Anticholinergic Therapy for Overactive Bladder in Parkinson's Disease
The purpose of this research study is to investigate the cognitive (thinking, memory, knowledge, intelligence) side effects of two medications commonly used to treat overactive bladder (OAB) symptoms in veteran patients with Parkinson's disease (PD) seen at the Philadelphia PADRECC.
This study will be a double-blinded cross-over clinical trial design to assess the prevalence of cognitive effects, the efficacy, and the effect on quality of life (QOL) of two anticholinergic medications commonly used in the treatment of overactive bladder (OAB): oxybutynin and darifenacin. This will be done by use of a well-established and validated computer-based cognitive battery. Secondary endpoints will assess efficacy of anticholinergic therapy on symptoms of OAB via QOL questionnaire and participant urinary diaries.
Allocation: Randomized, Endpoint Classification: Safety/Efficacy Study, Intervention Model: Crossover Assignment, Masking: Double Blind (Subject, Investigator), Primary Purpose: Treatment
Oxybutynin and darifenacin
VA Medical Center, Philadelphia
Enrolling by invitation
Department of Veterans Affairs
Results (where available)
- Source: http://clinicaltrials.gov/show/NCT00892450
- Information obtained from ClinicalTrials.gov on July 15, 2010
Medical and Biotech [MESH] Definitions
A condition caused by the neurotoxin MPTP which causes selective destruction of nigrostriatal dopaminergic neurons. Clinical features include irreversible parkinsonian signs including rigidity and bradykinesia (PARKINSON DISEASE, SECONDARY). MPTP toxicity is also used as an animal model for the study of PARKINSON DISEASE. (Adams et al., Principles of Neurology, 6th ed, p1072; Neurology 1986 Feb;36(2):250-8)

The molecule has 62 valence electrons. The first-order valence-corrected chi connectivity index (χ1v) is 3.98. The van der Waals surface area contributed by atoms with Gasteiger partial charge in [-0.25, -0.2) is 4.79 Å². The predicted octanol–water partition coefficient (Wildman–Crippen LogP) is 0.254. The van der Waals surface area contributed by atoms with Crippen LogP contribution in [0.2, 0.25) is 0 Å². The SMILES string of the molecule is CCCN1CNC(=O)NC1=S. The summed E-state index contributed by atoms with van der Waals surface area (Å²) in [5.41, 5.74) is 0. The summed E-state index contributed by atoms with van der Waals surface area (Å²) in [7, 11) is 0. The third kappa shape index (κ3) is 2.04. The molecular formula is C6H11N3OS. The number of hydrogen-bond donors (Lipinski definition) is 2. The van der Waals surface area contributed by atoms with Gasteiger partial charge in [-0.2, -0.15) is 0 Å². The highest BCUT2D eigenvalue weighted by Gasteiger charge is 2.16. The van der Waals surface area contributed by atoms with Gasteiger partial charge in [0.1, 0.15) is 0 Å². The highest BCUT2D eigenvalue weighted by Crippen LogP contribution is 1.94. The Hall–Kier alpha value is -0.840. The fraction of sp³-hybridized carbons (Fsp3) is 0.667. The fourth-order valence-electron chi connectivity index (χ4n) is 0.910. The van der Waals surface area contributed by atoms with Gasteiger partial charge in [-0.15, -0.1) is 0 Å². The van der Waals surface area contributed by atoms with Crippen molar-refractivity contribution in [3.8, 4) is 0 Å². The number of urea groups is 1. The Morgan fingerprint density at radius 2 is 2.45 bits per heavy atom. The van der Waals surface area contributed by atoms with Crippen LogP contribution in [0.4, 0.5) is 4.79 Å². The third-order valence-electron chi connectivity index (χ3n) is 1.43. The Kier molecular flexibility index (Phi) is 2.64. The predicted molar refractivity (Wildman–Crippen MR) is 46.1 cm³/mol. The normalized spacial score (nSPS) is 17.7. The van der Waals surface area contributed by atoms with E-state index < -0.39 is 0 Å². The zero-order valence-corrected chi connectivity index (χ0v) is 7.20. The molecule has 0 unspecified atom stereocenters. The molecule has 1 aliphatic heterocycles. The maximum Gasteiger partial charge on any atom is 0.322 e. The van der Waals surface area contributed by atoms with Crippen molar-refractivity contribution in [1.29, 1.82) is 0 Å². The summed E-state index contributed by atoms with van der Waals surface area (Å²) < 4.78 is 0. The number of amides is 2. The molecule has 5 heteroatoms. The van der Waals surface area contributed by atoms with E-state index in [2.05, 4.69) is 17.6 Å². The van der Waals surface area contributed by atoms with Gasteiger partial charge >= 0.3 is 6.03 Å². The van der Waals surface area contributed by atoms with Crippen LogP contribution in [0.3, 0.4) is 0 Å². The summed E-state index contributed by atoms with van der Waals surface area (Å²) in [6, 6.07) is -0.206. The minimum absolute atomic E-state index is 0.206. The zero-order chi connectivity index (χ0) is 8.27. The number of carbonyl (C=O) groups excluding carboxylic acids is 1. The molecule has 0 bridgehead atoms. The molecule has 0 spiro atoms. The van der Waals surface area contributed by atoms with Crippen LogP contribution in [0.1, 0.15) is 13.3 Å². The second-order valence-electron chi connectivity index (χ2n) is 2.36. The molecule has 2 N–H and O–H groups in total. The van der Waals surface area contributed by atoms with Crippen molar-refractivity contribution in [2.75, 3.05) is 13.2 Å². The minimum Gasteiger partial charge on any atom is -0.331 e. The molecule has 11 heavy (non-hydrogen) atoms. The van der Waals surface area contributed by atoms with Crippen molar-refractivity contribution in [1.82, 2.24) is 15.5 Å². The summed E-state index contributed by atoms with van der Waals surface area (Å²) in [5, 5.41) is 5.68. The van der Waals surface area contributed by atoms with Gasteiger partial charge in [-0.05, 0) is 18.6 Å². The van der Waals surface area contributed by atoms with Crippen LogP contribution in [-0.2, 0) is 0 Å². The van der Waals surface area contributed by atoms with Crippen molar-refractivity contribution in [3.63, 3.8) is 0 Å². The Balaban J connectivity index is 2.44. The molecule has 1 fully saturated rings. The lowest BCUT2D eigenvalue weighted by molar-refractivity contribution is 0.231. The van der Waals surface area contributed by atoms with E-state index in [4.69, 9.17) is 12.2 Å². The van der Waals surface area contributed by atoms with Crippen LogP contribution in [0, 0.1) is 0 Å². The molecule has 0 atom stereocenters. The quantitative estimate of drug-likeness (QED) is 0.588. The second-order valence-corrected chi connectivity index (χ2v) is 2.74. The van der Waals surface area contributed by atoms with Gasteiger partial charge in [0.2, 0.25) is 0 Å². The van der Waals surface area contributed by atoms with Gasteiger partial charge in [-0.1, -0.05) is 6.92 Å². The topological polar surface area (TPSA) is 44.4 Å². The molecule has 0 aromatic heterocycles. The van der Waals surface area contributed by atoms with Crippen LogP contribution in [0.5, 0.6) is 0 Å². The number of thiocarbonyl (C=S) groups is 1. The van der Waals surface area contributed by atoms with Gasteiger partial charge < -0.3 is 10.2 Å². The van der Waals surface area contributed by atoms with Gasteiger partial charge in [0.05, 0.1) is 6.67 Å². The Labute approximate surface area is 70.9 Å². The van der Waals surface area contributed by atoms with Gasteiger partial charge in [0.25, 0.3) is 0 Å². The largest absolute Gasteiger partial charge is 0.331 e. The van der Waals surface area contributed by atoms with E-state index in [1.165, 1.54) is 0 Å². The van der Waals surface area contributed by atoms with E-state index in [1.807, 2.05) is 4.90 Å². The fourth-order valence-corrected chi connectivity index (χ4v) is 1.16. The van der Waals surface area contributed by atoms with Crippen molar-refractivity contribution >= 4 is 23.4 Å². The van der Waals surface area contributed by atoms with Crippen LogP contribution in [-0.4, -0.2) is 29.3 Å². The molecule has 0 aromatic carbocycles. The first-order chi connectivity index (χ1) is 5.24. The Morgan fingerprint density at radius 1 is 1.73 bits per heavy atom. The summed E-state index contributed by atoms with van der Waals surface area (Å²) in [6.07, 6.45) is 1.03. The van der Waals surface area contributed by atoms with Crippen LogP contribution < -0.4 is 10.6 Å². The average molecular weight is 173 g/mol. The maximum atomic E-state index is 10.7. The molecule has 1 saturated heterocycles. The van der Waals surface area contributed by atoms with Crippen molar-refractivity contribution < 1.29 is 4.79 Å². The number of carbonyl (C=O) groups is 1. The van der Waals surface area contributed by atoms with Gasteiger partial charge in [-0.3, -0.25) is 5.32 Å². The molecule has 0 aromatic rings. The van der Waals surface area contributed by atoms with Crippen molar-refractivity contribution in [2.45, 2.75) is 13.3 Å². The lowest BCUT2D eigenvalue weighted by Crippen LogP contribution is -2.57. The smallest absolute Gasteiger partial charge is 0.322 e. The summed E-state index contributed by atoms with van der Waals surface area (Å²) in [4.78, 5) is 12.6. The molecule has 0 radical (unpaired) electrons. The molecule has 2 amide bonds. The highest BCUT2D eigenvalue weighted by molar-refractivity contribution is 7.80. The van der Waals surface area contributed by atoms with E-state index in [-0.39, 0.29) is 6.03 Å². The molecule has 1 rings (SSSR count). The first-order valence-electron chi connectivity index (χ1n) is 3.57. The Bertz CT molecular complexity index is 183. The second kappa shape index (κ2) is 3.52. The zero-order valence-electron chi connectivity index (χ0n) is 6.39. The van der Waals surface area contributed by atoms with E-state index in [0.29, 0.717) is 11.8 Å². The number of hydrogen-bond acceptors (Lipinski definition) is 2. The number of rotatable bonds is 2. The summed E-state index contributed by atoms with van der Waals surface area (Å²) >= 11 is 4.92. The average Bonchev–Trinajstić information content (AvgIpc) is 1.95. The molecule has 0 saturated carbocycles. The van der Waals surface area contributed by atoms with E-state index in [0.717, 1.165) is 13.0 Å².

A group of disorders which feature impaired motor control characterized by bradykinesia, MUSCLE RIGIDITY; TREMOR; and postural instability. Parkinsonian diseases are generally divided into primary parkinsonism (see PARKINSON DISEASE), secondary parkinsonism (see PARKINSON DISEASE, SECONDARY) and inherited forms. These conditions are associated with dysfunction of dopaminergic or closely related motor integration neuronal pathways in the BASAL GANGLIA.
Parkinson Disease, Postencephalitic
Parkinsonism following encephalitis, historically seen as a sequella of encephalitis lethargica (Von Economo Encephalitis). The early age of onset, the rapid progression of symptoms followed by stabilization, and the presence of a variety of other neurological disorders (e.g., sociopathic behavior; TICS; MUSCLE SPASMS; oculogyric crises; hyperphagia; and bizarre movements) distinguish this condition from primary PARKINSON DISEASE. Pathologic features include neuronal loss and gliosis concentrated in the MESENCEPHALON; SUBTHALAMUS; and HYPOTHALAMUS. (From Adams et al., Principles of Neurology, 6th ed, p754)
Parkinson Disease, Secondary
Conditions which feature clinical manifestations resembling primary Parkinson disease that are caused by a known or suspected condition. Examples include parkinsonism caused by vascular injury, drugs, trauma, toxin exposure, neoplasms, infections and degenerative or hereditary conditions. Clinical features may include bradykinesia, rigidity, parkinsonian gait, and masked facies. In general, tremor is less prominent in secondary parkinsonism than in the primary form. (From Joynt, Clinical Neurology, 1998, Ch38, pp39-42)
A selective, irreversible inhibitor of Type B monoamine oxidase. It is used in newly diagnosed patients with Parkinson's disease. It may slow progression of the clinical disease and delay the requirement for levodopa therapy. It also may be given with levodopa upon onset of disability. (From AMA Drug Evaluations Annual, 1994, p385) The compound without isomeric designation is Deprenyl.
The purpose of this study is to explore the possible cognitive effects of darifenacin modified release and long-acting oxybutynin.
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